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Princess Charlotte, five, is being raised in much the same way as her brothers Prince George, seven, and Prince Louis, two, but an outdated custom puts Kate, Duchess of Cambridge and Prince William’s daughter at a slight disadvantage.
Prince George is third in line to the throne and as such will be brought up to be aware of his future royal role as king.
Prince Louis is currently fifth in line to the throne and both he and Charlotte will be bumped down the line of succession by any children Prince George might one day have.
However, little Prince Louis is still likely to be given a royal honour that Charlotte will be exempt from.
According to royal custom, the presiding sovereign’s sons and grandsons are gifted peerages on their wedding days.
This is why Prince William became the Duke of Cambridge when he married Kate and why Prince Harry became the Duke of Sussex on his wedding day to Meghan.
The same is likely to happen to Prince George and Prince Louis if and when they marry.
While Prince George will automatically become the Duke of Cornwall and of Rothesay once Prince William is king, if he marries before his father is on the throne then he is likely to be gifted a dukedom.
The dukedom of Cambridge which is currently held by William is expected to merge with the crown when he becomes king as is unlikely therefore to be passed to Prince Louis.
As Prince Louis probably won’t inherit a dukedom he is likely to be created a duke on his wedding day.
However, the same privileges do not apply to Charlotte because of a historic custom that saw Princesses used as political pawns.
Before the First World War, British princesses were usually married into foreign dynasties in order to secure the monarchy’s ties abroad.
This meant Princesses weren’t gifted new titles on their wedding days because they automatically took on the titles of their new husbands.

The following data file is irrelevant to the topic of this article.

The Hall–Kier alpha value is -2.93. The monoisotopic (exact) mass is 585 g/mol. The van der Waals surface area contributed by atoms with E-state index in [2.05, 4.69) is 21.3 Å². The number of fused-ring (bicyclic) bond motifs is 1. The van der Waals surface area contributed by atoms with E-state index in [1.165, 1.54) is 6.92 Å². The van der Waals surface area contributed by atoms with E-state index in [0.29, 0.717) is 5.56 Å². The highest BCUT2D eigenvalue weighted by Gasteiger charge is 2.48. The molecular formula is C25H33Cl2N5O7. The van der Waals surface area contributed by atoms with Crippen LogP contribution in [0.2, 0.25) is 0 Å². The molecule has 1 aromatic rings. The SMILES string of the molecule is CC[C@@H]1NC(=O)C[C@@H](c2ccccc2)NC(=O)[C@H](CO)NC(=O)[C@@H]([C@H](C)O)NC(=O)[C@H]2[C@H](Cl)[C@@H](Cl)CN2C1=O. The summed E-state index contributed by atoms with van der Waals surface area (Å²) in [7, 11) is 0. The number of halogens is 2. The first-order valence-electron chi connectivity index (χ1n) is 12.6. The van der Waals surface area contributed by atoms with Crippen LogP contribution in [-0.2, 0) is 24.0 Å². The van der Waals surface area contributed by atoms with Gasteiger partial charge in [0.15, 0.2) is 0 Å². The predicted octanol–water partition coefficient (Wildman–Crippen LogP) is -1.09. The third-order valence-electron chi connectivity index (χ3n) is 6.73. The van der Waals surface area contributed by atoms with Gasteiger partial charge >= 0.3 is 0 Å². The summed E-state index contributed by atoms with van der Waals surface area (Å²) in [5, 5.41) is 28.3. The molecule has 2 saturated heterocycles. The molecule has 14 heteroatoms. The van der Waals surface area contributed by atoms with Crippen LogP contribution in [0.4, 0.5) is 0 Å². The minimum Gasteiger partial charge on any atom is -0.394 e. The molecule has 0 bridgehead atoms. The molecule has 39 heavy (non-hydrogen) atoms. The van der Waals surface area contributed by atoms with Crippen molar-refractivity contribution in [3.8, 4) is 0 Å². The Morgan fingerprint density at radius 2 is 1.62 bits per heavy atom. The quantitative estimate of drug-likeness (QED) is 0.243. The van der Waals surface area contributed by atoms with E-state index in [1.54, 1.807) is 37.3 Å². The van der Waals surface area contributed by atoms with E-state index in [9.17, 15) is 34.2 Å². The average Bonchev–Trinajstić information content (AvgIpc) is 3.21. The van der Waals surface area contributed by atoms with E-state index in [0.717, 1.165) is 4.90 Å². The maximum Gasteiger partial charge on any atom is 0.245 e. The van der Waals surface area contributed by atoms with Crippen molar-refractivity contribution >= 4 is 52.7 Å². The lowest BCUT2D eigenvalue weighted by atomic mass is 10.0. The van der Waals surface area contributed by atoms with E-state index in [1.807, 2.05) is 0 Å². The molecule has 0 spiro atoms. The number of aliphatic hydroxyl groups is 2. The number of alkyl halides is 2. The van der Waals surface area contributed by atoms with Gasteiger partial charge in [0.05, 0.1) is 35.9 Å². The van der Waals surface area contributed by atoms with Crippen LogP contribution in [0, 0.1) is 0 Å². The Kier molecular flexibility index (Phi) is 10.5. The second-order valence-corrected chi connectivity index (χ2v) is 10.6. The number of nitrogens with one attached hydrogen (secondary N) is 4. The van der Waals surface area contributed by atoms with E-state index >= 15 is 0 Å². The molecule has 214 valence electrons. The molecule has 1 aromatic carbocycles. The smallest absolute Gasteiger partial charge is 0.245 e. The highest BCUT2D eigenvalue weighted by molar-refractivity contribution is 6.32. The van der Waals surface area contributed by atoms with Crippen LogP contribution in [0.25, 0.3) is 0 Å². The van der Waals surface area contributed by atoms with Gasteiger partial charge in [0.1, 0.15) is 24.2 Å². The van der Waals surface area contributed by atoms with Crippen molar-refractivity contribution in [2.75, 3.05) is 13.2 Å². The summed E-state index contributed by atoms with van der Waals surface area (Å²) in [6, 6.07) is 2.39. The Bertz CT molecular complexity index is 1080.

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While no British princess has married a foreign prince since 1917, the customs have not been updated to bring the women in line with the men.
This means Charlotte is unlikely to be made a Duchess on her wedding day but may be offered a title for her husband to be if he is not royal.
Constitutional expert Iain MacMarthanne explained: “Since George V’s ruling no British princess has married a foreign prince.
“George’s daughter Mary married the future Earl of Harewood, becoming the Countess.
“The Queen’s sister Margaret, became the Countess of Snowdon when her husband was created the Earl.”
He added: “Both Princess Alexandra of Kent, and Princess Anne refused titles for their husbands and in consequence were also know as Mrs Ogilvy and Mrs Phillips respectively.
“Following the historic custom and the trends that have developed since 1917, it is no surprise that when Princesses Beatrice and Eugenie married they only assumed their husbands’ surnames and were not made peeresses in their own right.”
Royal women and aristocrats are also prevented from inheriting their father’s titles because of the law of primogeniture that still exists in the UK.
This means peerages can only be passed down through the male line of the family.
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